Life Without Ceilings, Mary L Gorden

Life Without Ceilings, Mary L Gorden

Life Without Ceilings: A Woman’s Career in Computers

Life Without Ceilings is the memoir of Mary L. Gorden, describing her early life as a Navy child in the years following World War II, and the fascinating and unique story of her path to a career in the emerging field of computer programming in the 1960s.

In a twist that many of us may be familiar with, being told what she couldn’t or shouldn’t do from an early age proved to be a catalyst rather than a hindrance, and Mary’s interest in science, mathematics, and engineering survived through multiple moves and a series of religious schools that either didn’t offer those subjects, or didn’t understand why a girl would want to study them. Mary graduated straight into a computer programming position with Federal Deposit Insurance Corporation, and found herself in a niche perfectly suited to allow her to make use of her strengths.

I’ll be up-front and admit I don’t read a lot of memoirs. When I do, I’m often pleasantly surprised by how engrossed I can get in someone else’s life. Life Without Ceilings definitely fell into that category. I found myself grinning in sympathy over the ‘girls don’t’ sections, and drawn in by interests touching my own career as Mary described her time working with Visa in the early days of chip encoding. Above and beyond the fact that Mary’s story is well-worth the read, the book is very well-written and full of insights that take it far beyond a bare recital of facts.

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Heartless: A Shieldmaiden’s Voice, S. R. Karfelt

Heartless: A Shieldmaiden’s Voice, S. R. Karfelt

Heartless: A Shieldmaiden’s Voice

Heartless: A Shieldmaiden’s Voice provides a thrilling prequel to S.R. Karfelt’s Kahtar: Warrior of the Ages, introducing us to Carole Blank, an orphaned, violent misfit in the USA’s foster system. Carole’s earliest memories are of other people like her: people who can hear thoughts, people who can’t abide the chemical, processed materials and foods of the modern world. However, as those memories age, Carole begins to wonder if they weren’t merely hallucinations. Her unique fighting abilities get her into trouble right through school, and draw her into the US Marines as soon as she completes her education, where her gender and abilities lead her into unlisted service in a black ops team. Both her extraordinary skill set and her mentality make the job a perfect fit … until the unexpected happens and Carole has to make some hard choices.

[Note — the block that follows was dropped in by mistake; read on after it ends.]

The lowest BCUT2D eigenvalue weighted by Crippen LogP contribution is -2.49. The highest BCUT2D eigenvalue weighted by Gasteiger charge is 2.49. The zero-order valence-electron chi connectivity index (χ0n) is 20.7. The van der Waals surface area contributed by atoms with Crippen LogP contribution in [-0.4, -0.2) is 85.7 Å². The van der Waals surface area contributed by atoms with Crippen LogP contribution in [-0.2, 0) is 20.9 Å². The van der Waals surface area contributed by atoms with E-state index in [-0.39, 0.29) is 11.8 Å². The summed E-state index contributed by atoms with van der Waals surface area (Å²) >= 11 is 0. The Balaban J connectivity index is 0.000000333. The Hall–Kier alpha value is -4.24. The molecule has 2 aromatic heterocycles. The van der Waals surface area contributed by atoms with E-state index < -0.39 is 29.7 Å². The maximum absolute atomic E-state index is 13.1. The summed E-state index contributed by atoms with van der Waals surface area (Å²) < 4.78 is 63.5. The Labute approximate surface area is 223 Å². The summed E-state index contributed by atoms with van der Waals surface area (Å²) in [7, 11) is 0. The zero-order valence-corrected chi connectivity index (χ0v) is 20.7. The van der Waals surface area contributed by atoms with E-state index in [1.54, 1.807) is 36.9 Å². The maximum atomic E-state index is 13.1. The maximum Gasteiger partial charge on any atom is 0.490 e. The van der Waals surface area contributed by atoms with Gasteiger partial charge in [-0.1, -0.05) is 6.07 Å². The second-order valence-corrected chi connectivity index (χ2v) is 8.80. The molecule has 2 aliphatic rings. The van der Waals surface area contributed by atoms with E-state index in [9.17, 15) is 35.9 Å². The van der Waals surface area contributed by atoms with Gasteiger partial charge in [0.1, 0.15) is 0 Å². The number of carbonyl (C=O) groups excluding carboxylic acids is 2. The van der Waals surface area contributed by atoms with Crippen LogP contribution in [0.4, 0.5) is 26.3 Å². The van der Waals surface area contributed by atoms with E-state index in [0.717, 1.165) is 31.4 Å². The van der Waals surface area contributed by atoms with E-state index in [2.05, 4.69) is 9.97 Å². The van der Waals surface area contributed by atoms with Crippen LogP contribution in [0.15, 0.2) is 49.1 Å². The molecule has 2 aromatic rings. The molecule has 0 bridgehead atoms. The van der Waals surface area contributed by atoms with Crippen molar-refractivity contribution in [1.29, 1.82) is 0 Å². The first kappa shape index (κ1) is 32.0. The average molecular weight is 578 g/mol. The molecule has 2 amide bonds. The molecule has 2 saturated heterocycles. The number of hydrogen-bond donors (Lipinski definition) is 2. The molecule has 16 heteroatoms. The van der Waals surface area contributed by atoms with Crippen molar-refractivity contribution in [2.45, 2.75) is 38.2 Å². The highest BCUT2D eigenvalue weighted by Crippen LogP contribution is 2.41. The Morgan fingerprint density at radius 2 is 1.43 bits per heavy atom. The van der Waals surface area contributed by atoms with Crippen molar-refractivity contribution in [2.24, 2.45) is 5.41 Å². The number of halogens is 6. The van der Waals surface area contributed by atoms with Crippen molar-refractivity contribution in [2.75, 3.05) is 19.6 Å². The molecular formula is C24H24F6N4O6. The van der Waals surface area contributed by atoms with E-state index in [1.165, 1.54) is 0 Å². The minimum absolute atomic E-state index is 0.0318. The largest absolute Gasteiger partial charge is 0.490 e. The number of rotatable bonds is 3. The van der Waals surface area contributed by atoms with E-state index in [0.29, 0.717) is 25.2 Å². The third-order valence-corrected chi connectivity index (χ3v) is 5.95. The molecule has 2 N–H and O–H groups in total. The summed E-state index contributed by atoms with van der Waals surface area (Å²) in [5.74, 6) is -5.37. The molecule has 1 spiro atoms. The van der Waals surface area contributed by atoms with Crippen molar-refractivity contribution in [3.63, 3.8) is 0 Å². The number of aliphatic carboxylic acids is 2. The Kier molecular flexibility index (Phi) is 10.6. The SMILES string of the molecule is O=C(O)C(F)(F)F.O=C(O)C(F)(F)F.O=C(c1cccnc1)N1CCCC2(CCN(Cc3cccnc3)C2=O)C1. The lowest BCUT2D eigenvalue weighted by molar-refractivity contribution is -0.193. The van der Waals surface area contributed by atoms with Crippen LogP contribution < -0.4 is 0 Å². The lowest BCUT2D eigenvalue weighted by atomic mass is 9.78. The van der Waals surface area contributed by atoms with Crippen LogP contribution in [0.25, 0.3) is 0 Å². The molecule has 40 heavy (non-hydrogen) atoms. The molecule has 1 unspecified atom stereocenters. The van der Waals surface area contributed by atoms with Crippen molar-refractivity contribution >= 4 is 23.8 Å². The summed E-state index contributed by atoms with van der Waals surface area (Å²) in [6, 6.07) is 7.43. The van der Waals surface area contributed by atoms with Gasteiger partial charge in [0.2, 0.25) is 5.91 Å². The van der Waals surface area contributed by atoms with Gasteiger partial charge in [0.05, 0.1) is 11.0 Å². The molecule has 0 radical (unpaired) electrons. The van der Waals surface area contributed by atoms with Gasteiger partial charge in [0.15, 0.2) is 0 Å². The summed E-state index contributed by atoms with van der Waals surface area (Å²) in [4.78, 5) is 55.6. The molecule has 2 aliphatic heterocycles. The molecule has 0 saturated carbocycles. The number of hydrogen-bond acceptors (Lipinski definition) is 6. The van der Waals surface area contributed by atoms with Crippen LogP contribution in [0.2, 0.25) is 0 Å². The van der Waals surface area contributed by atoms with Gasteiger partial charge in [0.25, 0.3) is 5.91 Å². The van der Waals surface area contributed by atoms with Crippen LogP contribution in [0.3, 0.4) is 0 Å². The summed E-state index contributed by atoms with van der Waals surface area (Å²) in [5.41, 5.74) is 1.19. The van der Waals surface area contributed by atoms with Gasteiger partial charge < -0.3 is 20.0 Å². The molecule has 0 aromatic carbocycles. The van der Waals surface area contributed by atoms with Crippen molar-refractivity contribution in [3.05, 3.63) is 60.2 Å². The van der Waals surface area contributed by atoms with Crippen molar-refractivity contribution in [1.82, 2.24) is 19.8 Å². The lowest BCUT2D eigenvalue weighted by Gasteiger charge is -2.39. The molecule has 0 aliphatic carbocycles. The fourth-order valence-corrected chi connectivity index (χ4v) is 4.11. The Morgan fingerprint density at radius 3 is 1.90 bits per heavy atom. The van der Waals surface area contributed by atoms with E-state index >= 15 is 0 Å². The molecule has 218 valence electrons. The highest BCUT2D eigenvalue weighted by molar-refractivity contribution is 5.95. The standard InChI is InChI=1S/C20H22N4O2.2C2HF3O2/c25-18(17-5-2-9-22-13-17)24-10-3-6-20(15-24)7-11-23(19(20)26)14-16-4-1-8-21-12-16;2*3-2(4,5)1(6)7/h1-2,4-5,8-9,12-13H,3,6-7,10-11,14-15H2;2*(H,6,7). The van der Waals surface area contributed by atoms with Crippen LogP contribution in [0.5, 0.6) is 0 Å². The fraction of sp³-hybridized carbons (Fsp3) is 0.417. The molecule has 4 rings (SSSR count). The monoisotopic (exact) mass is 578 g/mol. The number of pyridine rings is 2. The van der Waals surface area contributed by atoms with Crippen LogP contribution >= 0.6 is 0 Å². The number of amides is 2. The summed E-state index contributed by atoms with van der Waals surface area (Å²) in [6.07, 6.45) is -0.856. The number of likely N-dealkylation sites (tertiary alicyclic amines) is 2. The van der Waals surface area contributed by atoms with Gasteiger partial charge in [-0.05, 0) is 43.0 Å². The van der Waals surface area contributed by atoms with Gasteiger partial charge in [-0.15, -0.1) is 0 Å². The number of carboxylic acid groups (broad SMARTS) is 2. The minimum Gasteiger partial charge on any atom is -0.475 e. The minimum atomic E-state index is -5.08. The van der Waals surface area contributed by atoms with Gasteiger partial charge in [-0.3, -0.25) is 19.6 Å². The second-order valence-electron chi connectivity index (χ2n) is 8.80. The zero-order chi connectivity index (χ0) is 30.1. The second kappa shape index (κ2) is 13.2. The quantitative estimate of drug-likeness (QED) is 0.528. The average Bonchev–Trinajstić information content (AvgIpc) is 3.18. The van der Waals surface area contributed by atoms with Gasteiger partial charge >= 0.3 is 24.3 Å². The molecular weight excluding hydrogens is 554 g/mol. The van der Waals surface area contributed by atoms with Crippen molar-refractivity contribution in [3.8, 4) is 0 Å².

This is a stunning prequel novel in the Covenant Keeper series, filling in much of the series’ back story and bringing depth and colour to the story of a unique lead character. Heartless: A Shieldmaiden’s Voice is a great read as a stand-alone book or as a part of the Covenant Keepers series. The story is decorated with scenes from all over the world and punctuated with vivid secondary characters who add their own insights into the plot. S.R. Karfelt uses Carole’s adventures to highlight a central issue in today’s society, where a female, no matter how talented or successful, is expected to sacrifice ambition and career for family. Carole’s struggles with this expectation, even more than her struggles with her alienation from society, make this a compelling, thought-provoking read.

Reviewed for Reader’s Favorite.

It’s a Nightmare, Nicole Quinn

It’s a Nightmare, Nicole Quinn

It’s a Nightmare

Nicole Quinn’s It’s a Nightmare (The Gold Stone Girl Book 1) is set over a million years into a future, in a world where humanity is split between the abused and the abusers under the rule of the Night Mare. The few who escape the system live Off-grid, scraping a living in the wilderness outside Winkin City limits. Public broadcasts of brutality provide a constant flow of indoctrination on every display surface, and examples are swift and frequent. Females are property, branded and kept as animals, and the gender imbalance runs at one female to every fifty males. Only the so-called Gold Stone girls, rare enough that only four have been found in more than a million years, escape the short life of rape and abuse. Their fate is to be eaten alive by the Night Mare, as a public spectacle. No one knows why.

In It’s a Nightmare, Nicole Quinn peels back layers of complacency to reveal a disturbing alternate-universe view of how the gender biases ingrained in our society could play out, a chilling and brilliantly-written exposé on the danger of being different. This story is one you will see playing in news headlines across your mind’s eye as you read, right down to the swaddled bodies bobbing in the current. The world of Blinkin will remain etched in your imagination in blood and grime, and the characters showcase a profound understanding of the psyche of abuse. This book is guaranteed to be a thought-provoking, deeply disquieting wake-up call.

Reviewed for Readers’ Favorite.